Resistance to the organophosphate chlorpyrifos ethyl was investigated in greenhouse populations of Trialeurodes vaporariorum from Turkey using both bioassay and biochemical studies. These populations were collected from Antalya, Izmir, and Mersin. LC50 values to chlorpyrifos ethyl were determined for all populations using leaf dip bioassay. Resistance ratios (RRs) were calculated from these LC50 values relative to the susceptible BCP population. Bioassay results from all populations revealed varying levels of resistance to chlorpyrifos ethyl with resistance ratios between 7.16- and 12.89-fold in the greenhouse whitefly populations from Turkey. Results revealed the first documented cases of insecticide resistance in this species in Turkey. Biochemical assays on acetylcholinesterase (AChE) sensitivity in individual greenhouse whitefly were conducted to explore the role of this enzyme in conferring resistance to this insecticide. AChE insensitivity in individual greenhouse whitefly was determined. This is believed to be the first record of sensitive and insensitive AChE variants to be identified according to their sensitivities to chlorpyrifos ethyl-oxon and pirimicarb. © 2012 Elsevier Inc.


Carvalho R.,Rothamsted Research | Yang Y.,Nanjing Agricultural University | Field L.M.,Rothamsted Research | Gorman K.,Rothamsted Research | And 4 more authors.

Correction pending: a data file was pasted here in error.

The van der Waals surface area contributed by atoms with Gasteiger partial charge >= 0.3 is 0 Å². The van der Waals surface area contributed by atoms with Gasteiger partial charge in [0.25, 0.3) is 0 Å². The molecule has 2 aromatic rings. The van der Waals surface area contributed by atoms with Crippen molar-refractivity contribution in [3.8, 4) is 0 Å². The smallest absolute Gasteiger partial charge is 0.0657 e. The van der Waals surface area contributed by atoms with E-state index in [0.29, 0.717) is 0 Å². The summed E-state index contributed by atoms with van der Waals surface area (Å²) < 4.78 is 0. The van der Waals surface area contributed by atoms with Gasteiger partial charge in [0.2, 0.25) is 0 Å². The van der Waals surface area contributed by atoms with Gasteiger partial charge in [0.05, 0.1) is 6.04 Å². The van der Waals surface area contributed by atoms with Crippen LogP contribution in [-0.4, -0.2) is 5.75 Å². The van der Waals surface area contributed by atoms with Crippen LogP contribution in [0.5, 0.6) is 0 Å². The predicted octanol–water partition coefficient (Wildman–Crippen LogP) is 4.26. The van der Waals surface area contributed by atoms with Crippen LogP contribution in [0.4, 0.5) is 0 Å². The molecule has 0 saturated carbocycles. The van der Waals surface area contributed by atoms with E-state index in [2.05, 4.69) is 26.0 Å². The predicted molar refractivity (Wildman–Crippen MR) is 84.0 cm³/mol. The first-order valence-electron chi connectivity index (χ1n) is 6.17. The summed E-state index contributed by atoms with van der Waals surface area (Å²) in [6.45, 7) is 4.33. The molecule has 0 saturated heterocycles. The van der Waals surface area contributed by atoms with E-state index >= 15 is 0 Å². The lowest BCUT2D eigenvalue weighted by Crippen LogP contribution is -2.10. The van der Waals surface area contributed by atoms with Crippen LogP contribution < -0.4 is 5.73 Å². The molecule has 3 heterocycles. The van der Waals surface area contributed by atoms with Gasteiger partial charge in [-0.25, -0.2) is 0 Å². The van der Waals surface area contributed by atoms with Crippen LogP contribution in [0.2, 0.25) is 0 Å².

Pesticide Biochemistry and Physiology | Year: 2012

The tomato red spider mite, Tetranychus evansi is an invasive pest of many African countries where it causes significant damage to a range of solanaceous crops. In Malawi the control of T. evansi relies heavily on the use of chemical pesticides and this species has evolved resistance to members of the pyrethroid and organophosphate (OP) classes. In this study the molecular mechanisms underlying resistance to the organophosphate chlorpyrifos were investigated in two resistant strains of T. evansi from Malawi and France. Cloning and sequencing of the gene encoding the OP target (. ace-1) revealed an amino acid substitution at just one of the positions (331) previously implicated in OP resistance across a range of different insect and mite species. The amino acid residue usually found at this position in susceptible insects and mites is a phenylalanine (F) but was a tyrosine (Y) in all sequenced clones of the France strain and a tyrosine or tryptophan (W) in sequenced clones of the Malawi strain. Additionally we found evidence that the ace-1 locus is amplified in the resistant strains, with direct measurement of gene copy number by quantitative PCR showing there are around 8-10 copies of the gene in both the France and the Malawi strain. Sequencing of clones of ace-1 from the Malawi strain indicated that individual mites have fewer copies of the W331 allele than the Y331 allele. The enhanced copy number of the ace-1 gene in T. evansi and copy number variation of the two alleles seen in the Malawi strain may be a mechanism to compensate for fitness costs associated with the mutant alleles as has been proposed for T. urticae. © 2012.